Tracks 1-14 recorded on iPad2 using Auria app from 3/2013 to 9/2014 in Dean's loft, Rob's basement studio and Mark's basement studio.
Tracks 1-14 mixed by Rob Gerbasi and mastered by TJ the Mixmaster on Fiverr.com
Tracks 15-29 recorded and mixed by Rob Gerbasi's basement studio among the spiders and centipedes.
All songs by Rob Gerbasi Copyright 2014.
Dumb Terminal Project is essentially the musical vision of multi-instrumentalist and producer Rob Gerbasi. He started recording on four-track machines in the nineties then eventually joined forces with cellist Dean Johnson and Mark Truesdell (percussion, multi-instrumentalist). This album is a compendium of the songs he has recorded over the years, numbering 27 on the deluxe edition (which includes original
solo versions of many of the songs). The music is lo-fi in the style of Daniel Johnston and you can hear the influence of early Beatles in many of the tracks. The musical style and instrumentation varies from song to song, which always keeps things interesting for the listener. La-di-da opens the album, a slyly humorous breakup song with a ramshackle charm that encapsulates the DTP basic sound of strummed
acoustic guitars and Gerbasi's likeable if not entirely pitch-perfect vocals. Broken Heart is another highlight, a melancholy country shuffle with some nice harmonica work. I Know How You Feel About Cats deserves a mention just for the title alone, as well as being a quirky and fun song, while the title track has some brilliantly unexpected chord changes, though not unusual for the lo-fi genre. The hook is simple but
effective and is one of the catchiest tracks on the album. Margaret adds some gorgeous trumpet into the instrumental blend (the wide range of
instruments used brings to mind The Band, who were maybe the first 'lo-fi' group) and Night School has a wonderfully quirky lyric that brought a smile to my face ("she's into night school..."), as well as having one of the best choruses on the album. Silvertone is a poignant and touching love song, though unusual for the fact that the object of his affection is literally an object, his guitar. This left of field, dryly humorous approach to songwriting is at the heart of what is appealing about alternative/lo-fi music and this was another highlight. Wrong Love/Lonely Man is perhaps the epic centrepiece of the album at seven minutes long, essentially two songs combined as the title suggests. Wrong Love is another tale of a relationship gone wrong like La-di-da, with a wonderfully odd sounding guitar solo. Lonely Man is the real revelation with a trio of gospel backing singers making an unexpected but welcome appearance. It's also the most directly emotional track,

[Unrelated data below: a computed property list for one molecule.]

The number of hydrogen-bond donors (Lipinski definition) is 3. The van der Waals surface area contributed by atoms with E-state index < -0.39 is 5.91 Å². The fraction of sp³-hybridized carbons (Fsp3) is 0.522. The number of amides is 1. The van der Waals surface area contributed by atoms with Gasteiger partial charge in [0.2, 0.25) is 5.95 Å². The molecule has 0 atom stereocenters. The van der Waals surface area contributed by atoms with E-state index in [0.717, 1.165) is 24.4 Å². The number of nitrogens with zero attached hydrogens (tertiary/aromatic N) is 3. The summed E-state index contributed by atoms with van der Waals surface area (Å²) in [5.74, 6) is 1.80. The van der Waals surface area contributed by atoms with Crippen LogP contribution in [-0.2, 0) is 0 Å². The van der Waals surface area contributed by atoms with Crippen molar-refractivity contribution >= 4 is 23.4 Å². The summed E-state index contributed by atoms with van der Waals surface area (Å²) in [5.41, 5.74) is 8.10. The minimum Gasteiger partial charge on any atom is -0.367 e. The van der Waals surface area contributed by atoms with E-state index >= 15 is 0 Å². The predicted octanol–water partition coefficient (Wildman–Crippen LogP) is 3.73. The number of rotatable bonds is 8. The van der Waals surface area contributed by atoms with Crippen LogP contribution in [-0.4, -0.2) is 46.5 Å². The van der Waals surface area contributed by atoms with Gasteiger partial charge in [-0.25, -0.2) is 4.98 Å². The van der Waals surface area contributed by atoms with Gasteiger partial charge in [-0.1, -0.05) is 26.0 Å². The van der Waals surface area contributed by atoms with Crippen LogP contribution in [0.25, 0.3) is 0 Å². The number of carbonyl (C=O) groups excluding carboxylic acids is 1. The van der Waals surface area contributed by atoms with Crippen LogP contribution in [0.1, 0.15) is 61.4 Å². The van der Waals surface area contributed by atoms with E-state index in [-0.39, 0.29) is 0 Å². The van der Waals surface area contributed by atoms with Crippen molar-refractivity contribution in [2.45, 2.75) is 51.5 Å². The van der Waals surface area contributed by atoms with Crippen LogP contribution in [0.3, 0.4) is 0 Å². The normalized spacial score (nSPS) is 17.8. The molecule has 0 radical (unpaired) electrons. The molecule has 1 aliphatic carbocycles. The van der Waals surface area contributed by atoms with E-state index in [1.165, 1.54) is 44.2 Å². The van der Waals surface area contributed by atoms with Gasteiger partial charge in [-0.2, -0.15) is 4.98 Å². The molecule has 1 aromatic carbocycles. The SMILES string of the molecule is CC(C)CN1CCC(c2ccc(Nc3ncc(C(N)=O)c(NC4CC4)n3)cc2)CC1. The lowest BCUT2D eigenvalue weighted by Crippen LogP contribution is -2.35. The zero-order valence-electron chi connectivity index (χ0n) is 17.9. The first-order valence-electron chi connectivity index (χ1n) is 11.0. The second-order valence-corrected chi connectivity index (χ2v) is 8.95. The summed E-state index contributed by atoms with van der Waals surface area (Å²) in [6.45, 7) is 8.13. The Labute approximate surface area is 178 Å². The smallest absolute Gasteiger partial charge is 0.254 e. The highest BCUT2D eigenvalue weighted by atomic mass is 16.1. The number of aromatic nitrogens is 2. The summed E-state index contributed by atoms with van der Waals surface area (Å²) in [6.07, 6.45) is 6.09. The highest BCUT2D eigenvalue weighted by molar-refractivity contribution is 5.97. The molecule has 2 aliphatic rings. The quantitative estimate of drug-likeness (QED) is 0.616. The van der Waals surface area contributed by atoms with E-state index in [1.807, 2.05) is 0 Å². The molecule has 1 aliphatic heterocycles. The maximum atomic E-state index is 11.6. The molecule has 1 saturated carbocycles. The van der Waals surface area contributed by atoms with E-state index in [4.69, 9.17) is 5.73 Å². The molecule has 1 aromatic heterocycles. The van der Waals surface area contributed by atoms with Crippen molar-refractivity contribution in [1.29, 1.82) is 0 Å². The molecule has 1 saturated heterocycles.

singing in the third person but you suspect it's about himself. Dean Johnson gets to shine on this sad song, the naturally mournful sound of the cello suited to the material, weaving perfectly with the rich backing vocals. Definitely my favourite on the album. The melancholy mood continues with Strange Rain, this time a paean to the rain that
continues the rather bleak tone of Lonely Man, both similarly paced. The dry humour returns for the final track Shaun, presumably inspired by the film Shaun of the Dead. It features the fantastic line "The streets were still pretty quiet, except for the undead....". It's a suitably fun and quirky finale, replete with 'scary' sound effects that add to the humour.
Overall, this is a refreshing and enjoyable album that will appeal to fans of lo-fi and left of field music in general. It feels very much a labour of love, and the long gestation period of the album, spanning many years, gives the album a natural variety. Having said that, it still hangs together well as a cohesive piece of work. If you find yourself bored with cookie-cutter chart pop and autotuned vocals, you should try the authentic and quirky charm of Dumb Terminal Project.
Alex Faulkner (The Faulkner Review)